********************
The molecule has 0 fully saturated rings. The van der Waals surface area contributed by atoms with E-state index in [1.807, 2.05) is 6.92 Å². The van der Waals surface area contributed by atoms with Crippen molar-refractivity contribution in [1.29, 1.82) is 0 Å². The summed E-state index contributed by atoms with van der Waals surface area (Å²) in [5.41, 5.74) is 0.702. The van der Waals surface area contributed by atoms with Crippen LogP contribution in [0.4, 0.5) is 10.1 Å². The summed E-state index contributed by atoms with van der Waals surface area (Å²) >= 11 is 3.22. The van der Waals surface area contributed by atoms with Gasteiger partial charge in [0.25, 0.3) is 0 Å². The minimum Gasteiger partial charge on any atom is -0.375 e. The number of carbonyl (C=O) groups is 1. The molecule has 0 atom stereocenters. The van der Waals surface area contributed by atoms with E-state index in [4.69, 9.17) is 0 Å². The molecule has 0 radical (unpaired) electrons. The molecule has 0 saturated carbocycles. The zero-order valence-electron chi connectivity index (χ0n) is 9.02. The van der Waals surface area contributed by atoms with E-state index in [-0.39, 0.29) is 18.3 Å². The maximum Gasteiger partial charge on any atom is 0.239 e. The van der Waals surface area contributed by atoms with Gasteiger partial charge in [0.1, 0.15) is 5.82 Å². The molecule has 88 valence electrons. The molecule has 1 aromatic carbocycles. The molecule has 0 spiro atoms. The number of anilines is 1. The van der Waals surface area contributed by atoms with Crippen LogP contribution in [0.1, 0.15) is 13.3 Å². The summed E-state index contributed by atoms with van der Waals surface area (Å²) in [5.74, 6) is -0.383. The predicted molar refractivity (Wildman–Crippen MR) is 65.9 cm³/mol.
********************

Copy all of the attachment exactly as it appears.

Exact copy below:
The molecule has 0 fully saturated rings. The van der Waals surface area contributed by atoms with E-state index in [1.807, 2.05) is 6.92 Å². The van der Waals surface area contributed by atoms with Crippen molar-refractivity contribution in [1.29, 1.82) is 0 Å². The summed E-state index contributed by atoms with van der Waals surface area (Å²) in [5.41, 5.74) is 0.702. The van der Waals surface area contributed by atoms with Crippen LogP contribution in [0.4, 0.5) is 10.1 Å². The summed E-state index contributed by atoms with van der Waals surface area (Å²) >= 11 is 3.22. The van der Waals surface area contributed by atoms with Gasteiger partial charge in [0.25, 0.3) is 0 Å². The minimum Gasteiger partial charge on any atom is -0.375 e. The number of carbonyl (C=O) groups is 1. The molecule has 0 atom stereocenters. The van der Waals surface area contributed by atoms with E-state index in [4.69, 9.17) is 0 Å². The molecule has 0 radical (unpaired) electrons. The molecule has 0 saturated carbocycles. The zero-order valence-electron chi connectivity index (χ0n) is 9.02. The van der Waals surface area contributed by atoms with E-state index in [-0.39, 0.29) is 18.3 Å². The maximum Gasteiger partial charge on any atom is 0.239 e. The van der Waals surface area contributed by atoms with Gasteiger partial charge in [0.1, 0.15) is 5.82 Å². The molecule has 88 valence electrons. The molecule has 1 aromatic carbocycles. The molecule has 0 spiro atoms. The number of anilines is 1. The van der Waals surface area contributed by atoms with Crippen LogP contribution in [0.1, 0.15) is 13.3 Å². The summed E-state index contributed by atoms with van der Waals surface area (Å²) in [5.74, 6) is -0.383. The predicted molar refractivity (Wildman–Crippen MR) is 65.9 cm³/mol.